When the English Department lost critical funding for tutors for its acclaimed Supplemental Writing Workshop (SWW), necessity proved the mother of invention.
The department debuted a new English Writing Fellows Program this spring, which not only addresses the budget shortfall, but expands the department’s previous tutoring offerings.
Previously, in-class tutors served only students enrolled in SWW sections of Composition I and II courses, which provide students an extra hour of class time, primarily in the form of workshops, to work one-on-one with an instructor and student tutor.
The new English Writing Fellows Program continues to pair talented student-writers with students in SWW sections, but also provides support to students enrolled in English as a Second Language SWW courses and standard composition courses. The campus Educational Opportunity Program (EOP) contributed to the expansion of the tutoring program by providing a number of tutors for EOP students enrolled in composition courses.
The department adapted its upper-level “Theories of Writing” class to serve as a program prerequisite. The course addresses a variety of writing studies questions, including digital technology, power issues and identity, as well as new content on writing tutoring.
Seven seniors completed the course in the fall and were accepted into the Writing Fellows Program. They are currently completing a three-credit fieldwork experience under the tutelage of composition program instructors Rachel Rigolino, Nikki Wilson-Clasby, David Alfieri and Kathena Hasbrouk.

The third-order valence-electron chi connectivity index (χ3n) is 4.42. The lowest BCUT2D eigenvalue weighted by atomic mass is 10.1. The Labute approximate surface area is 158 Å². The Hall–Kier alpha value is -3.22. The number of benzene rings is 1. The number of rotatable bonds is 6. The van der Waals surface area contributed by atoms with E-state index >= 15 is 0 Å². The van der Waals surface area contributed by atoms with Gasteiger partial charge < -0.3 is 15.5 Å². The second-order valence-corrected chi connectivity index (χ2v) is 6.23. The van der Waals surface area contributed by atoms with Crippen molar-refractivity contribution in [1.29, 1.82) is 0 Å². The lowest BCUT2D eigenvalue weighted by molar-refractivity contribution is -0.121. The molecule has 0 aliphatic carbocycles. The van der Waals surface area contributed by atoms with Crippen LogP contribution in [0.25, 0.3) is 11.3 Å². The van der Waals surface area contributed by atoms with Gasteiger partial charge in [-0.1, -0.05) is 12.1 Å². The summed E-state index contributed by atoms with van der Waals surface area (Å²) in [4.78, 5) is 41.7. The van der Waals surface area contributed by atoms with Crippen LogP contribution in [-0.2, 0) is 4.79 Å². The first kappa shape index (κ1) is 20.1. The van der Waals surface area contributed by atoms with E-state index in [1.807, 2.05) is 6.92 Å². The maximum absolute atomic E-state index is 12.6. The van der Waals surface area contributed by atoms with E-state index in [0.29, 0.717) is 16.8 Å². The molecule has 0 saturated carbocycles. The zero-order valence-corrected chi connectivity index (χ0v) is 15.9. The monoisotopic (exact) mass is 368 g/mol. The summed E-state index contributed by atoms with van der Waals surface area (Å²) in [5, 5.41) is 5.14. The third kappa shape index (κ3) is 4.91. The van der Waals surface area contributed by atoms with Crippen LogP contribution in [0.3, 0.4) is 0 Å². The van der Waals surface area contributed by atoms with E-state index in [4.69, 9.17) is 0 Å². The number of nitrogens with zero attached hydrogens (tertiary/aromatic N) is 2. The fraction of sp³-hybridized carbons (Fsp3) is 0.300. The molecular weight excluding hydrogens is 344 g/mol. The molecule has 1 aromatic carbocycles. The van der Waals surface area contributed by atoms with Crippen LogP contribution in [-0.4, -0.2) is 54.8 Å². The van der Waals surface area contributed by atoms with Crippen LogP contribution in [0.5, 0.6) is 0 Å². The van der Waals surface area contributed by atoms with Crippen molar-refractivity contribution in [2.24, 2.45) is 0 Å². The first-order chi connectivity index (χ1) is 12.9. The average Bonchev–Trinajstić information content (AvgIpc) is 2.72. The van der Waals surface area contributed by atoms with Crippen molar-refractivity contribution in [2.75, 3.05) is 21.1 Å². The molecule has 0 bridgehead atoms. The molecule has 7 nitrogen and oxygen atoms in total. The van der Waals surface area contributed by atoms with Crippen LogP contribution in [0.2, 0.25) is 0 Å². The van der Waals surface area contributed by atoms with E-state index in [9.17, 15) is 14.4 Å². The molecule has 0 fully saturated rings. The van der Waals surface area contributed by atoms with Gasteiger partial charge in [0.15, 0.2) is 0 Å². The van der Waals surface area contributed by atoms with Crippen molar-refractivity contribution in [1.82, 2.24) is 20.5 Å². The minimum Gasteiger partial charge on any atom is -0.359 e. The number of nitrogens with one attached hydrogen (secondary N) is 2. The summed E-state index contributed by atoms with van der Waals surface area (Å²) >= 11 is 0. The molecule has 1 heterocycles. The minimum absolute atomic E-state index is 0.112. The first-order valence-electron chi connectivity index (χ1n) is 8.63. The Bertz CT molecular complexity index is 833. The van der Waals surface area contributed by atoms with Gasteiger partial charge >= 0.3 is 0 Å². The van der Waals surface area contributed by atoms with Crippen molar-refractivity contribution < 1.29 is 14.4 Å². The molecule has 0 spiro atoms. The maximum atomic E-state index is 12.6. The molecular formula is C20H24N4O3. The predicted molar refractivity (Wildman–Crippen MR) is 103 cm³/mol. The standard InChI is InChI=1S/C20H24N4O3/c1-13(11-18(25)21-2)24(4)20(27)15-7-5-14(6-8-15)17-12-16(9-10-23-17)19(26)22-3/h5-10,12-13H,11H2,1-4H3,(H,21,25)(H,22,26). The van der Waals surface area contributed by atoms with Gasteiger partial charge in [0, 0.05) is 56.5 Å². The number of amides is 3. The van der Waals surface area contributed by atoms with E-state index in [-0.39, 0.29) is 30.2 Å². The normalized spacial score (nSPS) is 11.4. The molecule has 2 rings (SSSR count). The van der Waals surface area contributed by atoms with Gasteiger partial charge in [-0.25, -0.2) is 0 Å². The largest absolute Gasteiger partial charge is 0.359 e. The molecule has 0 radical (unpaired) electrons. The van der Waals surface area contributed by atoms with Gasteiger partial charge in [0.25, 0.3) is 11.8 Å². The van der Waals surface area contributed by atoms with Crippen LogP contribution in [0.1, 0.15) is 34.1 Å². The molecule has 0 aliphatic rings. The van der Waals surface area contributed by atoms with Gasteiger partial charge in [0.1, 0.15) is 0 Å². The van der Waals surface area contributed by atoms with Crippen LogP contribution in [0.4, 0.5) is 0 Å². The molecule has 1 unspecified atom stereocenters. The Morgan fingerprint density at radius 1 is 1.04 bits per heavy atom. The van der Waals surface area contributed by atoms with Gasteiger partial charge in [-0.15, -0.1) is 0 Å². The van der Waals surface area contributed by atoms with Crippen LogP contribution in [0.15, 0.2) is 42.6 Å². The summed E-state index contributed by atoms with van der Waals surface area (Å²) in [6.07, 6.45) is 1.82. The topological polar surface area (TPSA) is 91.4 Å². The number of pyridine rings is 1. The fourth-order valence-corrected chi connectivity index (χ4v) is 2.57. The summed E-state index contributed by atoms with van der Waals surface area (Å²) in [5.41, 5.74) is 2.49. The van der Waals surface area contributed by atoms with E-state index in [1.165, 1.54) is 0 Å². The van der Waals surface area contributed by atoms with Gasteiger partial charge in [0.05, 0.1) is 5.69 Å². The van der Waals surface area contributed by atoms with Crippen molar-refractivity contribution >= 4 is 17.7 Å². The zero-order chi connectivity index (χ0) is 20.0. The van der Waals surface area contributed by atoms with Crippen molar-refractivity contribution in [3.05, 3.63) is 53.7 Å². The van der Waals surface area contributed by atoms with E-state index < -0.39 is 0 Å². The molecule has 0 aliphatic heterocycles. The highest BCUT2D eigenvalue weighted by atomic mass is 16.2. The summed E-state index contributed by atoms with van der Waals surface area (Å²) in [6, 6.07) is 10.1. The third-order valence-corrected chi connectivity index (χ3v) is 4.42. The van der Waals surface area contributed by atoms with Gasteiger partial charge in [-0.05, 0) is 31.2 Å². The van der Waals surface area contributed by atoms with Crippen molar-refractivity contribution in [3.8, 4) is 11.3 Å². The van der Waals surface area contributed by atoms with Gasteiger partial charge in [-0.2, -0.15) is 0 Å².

The writing fellows also meet with fieldwork supervisors (Composition Program Coordinator Matt Newcomb shares duties with department colleagues Andrew Higgins and Vicki Tromanhauser) and write reflective essays about their experiences.
Newcomb said the program’s structure allows students to connect theory to practice. In their essays, students reflect on the experience of working with students and “how these experiences connect with the way they think about writing or even theories of writing they might have touched on in class,” Newcomb noted.
Because the composition program instructors have the flexibility to determine how their assigned tutors engage with their classes, the reflection essays will likely address very different experiences.
Rigolino, the SWW Coordinator, was paired with Danielle Mancini, a senior creative writing major, for a spring Composition II course. Together, they developed five seminars on topics such as time management and oral report skills, which Mancini leads with small groups on campus outside of class hours. Mancini interacts with students whose schedules don’t permit them to attend the seminars in an online Blackboard discussion group. She also provides drop-in tutoring for those who need extra help.
Rigolino said her previous experience working with SWW tutors convinced her of the key role tutors play in composition students’ success. “An important part of it is not just the faculty member and the extra workshop hour, but the relationship the students build with the tutor. The tutor is a mediator and mentor,” she said.
Mancini said she most enjoys the peer-to-peer aspect of her work as a writing fellow. She acknowledged that students often feel intimidated asking questions in class, and believes that students feel more comfortable coming to her with questions about assignments.
Mancini, who had previous experience working with students as a Peer Academic Advisor and Peer Academic Success Coach, takes seriously her mission to help students develop their writing skills, which she believes are essential for success in the classroom and beyond.
“It’s not necessarily just about writing in college and getting good grades,” she noted. “Writing effectively and being able to communicate on a page are life skills.”
The fieldwork experience allows Mancini to sharpen her copy editing skills, which she’ll need for her dream job in editing and publishing.
“I want to work with other people’s writing and perfect other people’s writing. I want to help writers have the best version of their own writing that they can have,” she said.